3. Hepatic 1, Dill. Liver-Leaf. Hepatica

1. H. aeutil'oba, DC. (Sharp-lobed H.) Leaves with 3 (sometimes 5) acute lobes, appearing after the flowers. Petioles silky-hairy. - Woods in spring.

2. H. tril'oba, Chaix. (Round-lobed H.) Leaves with 3 rounded lobes; those of the involucre also obtuse. - Dry rich woods in spring.

(The two species just described are included under Anemone in Macoun's Catalogue, the first named being A. acutiloba, Lawson, and the second A. Hepatica, L.)

4. Thalic'trum, Tourn. Meadow-Rue

1. T. anemonoi'des, Michx. (Anemonella thalictroides, Spach.) (Rue-Anemone.) Stem low. Stem-leaves all in a whorl at the top. Roots tuberous. Flowers several in an umbel, by which character this plant is easily distinguished from Wood Anemone, which it otherwise resembles. - South-westward, in spring.

2. T. dioi'eum, L. (Early M.) Stem smooth, pale and glaucous. 1-2 feet high. Flowers dioecious, in ample panicles, purplish or greenish; the yellow anthers drooping and very conspicuous. Leaves alternate, decompound; leaflets with 5-7 rounded lobes. - Woods.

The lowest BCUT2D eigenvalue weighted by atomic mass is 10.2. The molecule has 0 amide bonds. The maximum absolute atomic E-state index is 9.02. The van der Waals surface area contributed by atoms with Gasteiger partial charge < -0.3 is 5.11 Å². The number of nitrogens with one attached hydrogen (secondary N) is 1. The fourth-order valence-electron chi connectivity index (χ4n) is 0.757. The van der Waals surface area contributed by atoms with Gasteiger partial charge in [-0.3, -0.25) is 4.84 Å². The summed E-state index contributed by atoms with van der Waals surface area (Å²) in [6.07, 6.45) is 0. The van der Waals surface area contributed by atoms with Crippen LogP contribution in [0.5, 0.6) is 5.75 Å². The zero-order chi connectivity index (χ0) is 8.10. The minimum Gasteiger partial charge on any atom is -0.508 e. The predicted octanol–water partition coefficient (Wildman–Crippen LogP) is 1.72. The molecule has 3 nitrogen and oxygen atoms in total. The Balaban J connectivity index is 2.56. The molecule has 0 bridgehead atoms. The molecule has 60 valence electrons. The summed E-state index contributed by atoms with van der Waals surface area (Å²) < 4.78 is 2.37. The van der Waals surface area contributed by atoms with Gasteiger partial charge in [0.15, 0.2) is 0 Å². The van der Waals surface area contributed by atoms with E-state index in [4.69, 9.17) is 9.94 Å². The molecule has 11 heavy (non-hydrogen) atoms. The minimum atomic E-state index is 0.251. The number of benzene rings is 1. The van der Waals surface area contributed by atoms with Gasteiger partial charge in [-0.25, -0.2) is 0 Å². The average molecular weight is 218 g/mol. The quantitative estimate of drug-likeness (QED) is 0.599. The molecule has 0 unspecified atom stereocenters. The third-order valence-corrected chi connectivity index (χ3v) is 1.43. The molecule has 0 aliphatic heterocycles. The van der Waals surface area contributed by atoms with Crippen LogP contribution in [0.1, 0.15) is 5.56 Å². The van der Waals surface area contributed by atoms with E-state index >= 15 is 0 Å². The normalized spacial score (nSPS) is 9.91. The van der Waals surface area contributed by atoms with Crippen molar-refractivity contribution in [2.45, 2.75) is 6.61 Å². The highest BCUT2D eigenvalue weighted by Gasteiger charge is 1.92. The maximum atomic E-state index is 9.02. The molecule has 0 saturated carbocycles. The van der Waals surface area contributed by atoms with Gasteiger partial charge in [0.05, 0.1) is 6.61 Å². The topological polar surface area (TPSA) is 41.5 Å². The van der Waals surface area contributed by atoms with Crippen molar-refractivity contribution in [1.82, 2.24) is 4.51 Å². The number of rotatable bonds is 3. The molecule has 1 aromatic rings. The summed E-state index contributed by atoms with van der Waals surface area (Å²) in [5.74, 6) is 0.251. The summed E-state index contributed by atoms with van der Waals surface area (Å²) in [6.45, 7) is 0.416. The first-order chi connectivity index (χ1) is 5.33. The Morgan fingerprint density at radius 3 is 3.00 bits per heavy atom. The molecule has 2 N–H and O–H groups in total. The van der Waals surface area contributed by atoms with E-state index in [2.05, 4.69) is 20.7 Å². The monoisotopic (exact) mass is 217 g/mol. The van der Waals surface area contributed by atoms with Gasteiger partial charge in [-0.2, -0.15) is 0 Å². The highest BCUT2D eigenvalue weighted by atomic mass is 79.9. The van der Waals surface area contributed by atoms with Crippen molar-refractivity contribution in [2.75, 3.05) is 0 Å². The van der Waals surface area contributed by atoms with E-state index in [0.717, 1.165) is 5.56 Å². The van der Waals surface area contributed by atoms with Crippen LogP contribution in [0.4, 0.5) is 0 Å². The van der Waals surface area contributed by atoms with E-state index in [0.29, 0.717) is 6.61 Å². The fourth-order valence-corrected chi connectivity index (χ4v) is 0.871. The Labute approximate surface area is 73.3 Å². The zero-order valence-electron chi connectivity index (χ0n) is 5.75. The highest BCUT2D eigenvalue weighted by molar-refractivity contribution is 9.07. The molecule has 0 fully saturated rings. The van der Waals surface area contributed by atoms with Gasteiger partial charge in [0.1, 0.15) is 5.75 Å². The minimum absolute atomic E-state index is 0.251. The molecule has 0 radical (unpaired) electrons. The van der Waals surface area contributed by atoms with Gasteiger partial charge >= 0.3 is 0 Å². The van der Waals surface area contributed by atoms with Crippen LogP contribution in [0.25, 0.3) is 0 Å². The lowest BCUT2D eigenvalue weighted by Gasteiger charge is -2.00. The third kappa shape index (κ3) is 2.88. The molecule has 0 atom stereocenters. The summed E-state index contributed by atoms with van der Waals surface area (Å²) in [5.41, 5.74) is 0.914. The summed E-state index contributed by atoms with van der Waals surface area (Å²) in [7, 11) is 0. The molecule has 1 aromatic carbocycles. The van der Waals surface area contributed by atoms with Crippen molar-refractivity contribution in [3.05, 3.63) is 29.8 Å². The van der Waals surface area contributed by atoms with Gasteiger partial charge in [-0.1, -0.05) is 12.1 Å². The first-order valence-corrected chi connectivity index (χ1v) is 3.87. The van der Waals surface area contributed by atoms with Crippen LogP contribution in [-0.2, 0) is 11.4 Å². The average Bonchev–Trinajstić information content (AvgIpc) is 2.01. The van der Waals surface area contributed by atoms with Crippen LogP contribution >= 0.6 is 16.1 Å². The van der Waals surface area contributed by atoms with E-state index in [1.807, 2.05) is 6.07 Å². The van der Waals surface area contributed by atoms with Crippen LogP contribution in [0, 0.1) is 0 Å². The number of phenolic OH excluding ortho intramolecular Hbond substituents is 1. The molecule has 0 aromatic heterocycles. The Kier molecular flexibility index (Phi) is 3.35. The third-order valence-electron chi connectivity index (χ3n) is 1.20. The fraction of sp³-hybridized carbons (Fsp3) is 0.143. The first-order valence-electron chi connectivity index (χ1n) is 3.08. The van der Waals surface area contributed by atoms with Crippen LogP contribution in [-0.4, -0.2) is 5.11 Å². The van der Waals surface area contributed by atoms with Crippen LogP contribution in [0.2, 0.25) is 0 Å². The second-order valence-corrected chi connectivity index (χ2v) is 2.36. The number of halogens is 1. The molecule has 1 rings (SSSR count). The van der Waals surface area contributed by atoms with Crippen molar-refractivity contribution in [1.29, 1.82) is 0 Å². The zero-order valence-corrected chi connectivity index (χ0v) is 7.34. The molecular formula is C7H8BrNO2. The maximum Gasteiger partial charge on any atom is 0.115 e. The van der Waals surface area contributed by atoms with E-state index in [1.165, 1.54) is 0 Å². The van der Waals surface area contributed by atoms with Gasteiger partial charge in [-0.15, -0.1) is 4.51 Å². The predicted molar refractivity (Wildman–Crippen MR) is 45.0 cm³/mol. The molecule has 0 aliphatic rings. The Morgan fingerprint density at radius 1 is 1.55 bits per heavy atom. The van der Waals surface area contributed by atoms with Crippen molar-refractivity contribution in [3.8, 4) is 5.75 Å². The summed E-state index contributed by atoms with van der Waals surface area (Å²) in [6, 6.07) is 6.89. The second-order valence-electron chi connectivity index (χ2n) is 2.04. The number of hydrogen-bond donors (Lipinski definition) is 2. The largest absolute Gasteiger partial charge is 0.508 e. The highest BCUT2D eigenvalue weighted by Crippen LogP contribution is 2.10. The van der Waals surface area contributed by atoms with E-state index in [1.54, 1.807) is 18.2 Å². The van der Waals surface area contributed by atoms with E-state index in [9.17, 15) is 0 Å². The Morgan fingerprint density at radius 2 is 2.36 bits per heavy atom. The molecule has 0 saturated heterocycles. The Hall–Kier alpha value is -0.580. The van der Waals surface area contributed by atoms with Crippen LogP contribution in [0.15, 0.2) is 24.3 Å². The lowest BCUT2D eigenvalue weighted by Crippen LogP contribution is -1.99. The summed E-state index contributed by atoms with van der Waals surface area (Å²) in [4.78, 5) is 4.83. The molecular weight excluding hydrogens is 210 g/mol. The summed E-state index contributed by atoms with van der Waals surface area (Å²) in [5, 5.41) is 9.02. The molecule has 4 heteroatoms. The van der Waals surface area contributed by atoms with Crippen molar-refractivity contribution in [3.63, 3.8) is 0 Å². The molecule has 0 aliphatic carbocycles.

3. T. polyg'amum, Muhl. (T. Cornuti, L.) (Tall M.) Stem smooth or nearly so, 2-6 feet high. Leaves sessile; leaflets very much like No. 2. Flowers white, in compound panicles; anthers not drooping; filaments club-shaped. - Low wet meadows, and along streams.

4. T. purpuras'eens, L. (Purplish M.) Stem mostly purplish, 2-4 feet high. Stem-leaves sessile or nearly so; leaflets veiny beneath, often glandular-pubescent, and so distinguished from No. 3. Flowers resembling those of No. 2.

5. Myosu'rus, Dill. Mousetail

1. M. minimus, L. Scapes 2-6 inches high. Leaves linear-spathulate. Achenes blunt, in a spike 1-2 inches long when ripe.